Gender and ICTs
APC’s priorities at this HRC session include the implications of COVID-19 for human rights online, the impact of digital technologies on freedom of assembly and association online, racial discrimination and inequality and new information technologies, and online gender-based violence.
How are APC members improving their communities’ lives? For CITAD, this has manifested in the development of numerous projects aimed at bridging digital divides and empowering local communities in Nigeria.
In this piece, the author investigates how they witnessed alternative porn that in its core is feminist, queer and diverse on the internet.
How are APC partners improving their communities’ lives? The feminist project Nodes that Bond has developed circles of women with an emphasis on technology at Portal sem Porteiras, a rural community network in Brazil.
The Portal sem Porteiras (PSP) community network is bridging gender inequalities within the world of technology in Brazil. Find out more about the impacts of the Nodes that Bond project in this beautiful story collectively created by PSP participants.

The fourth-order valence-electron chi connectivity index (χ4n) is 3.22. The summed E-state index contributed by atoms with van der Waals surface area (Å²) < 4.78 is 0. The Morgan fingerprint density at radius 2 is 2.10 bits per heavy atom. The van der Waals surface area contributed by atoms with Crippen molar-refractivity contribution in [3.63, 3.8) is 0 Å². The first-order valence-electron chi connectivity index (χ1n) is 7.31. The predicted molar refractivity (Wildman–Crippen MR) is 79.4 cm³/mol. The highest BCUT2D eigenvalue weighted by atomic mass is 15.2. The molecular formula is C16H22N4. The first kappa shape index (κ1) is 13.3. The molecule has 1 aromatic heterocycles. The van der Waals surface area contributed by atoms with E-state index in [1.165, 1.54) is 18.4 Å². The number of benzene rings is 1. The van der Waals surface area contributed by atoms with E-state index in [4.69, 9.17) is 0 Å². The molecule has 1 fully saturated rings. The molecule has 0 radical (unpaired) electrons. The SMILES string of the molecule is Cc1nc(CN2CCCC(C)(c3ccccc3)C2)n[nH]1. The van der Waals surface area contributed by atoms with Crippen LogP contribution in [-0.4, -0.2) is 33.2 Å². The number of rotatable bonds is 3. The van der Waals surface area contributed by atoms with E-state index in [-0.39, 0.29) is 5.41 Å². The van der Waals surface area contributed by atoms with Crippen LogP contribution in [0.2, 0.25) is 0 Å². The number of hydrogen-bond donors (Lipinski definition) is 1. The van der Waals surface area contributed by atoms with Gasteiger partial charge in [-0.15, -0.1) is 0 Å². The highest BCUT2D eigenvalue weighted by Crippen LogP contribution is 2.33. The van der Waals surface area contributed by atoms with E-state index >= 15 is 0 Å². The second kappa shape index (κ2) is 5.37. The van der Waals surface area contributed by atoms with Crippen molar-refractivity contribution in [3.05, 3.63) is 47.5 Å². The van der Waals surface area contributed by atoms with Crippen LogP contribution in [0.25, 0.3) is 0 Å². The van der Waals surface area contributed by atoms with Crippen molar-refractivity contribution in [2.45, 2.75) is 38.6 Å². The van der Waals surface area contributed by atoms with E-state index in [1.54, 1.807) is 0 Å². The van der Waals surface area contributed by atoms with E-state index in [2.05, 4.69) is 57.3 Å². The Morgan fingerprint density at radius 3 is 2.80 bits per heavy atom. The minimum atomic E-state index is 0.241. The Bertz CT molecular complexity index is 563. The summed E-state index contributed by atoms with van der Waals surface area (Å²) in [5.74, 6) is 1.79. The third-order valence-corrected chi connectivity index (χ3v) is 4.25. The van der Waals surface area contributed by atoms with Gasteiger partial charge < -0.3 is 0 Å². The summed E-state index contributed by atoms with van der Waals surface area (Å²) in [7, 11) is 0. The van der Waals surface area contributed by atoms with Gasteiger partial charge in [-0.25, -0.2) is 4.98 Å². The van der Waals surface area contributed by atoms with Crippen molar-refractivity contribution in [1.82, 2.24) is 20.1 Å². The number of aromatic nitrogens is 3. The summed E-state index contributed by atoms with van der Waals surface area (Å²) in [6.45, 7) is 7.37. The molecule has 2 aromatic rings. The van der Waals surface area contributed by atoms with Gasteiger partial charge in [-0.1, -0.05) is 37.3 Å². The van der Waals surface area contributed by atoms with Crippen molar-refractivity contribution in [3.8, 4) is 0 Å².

The Wikipedia gender gap has been well documented for a decade. But are women in the Wikimedia movement in the same situation as a few years ago? What has changed and what still needs to be done?
Between August 2018 and October 2020, APC’s partners carried out this regional survey related to sexuality on the internet in Bangladesh, Nepal and Sri Lanka. This publication is based on the country regional surveys conducted in local languages by EROTICS partners and focal points.
APC sees RightsCon as a convening space for strategising and networking, as well as an opportunity to showcase APC’s work and perspectives on human rights in the digital space, a feminist internet, access and digital inclusion, social justice and environmental sustainability.
This article examines the #FreeSenegal protests from a feminist perspective, depicting women's erasure from movements and revolutions in the African continent, and the prevalence of rape culture and sexual violence – even amidst anti-oppression protests.
When looking through the risk and danger that seemingly small decisions about online social media profiles can pose to queer-identifying individuals, the utopic narrative of the “levelling field” that the internet creates begins to fall apart.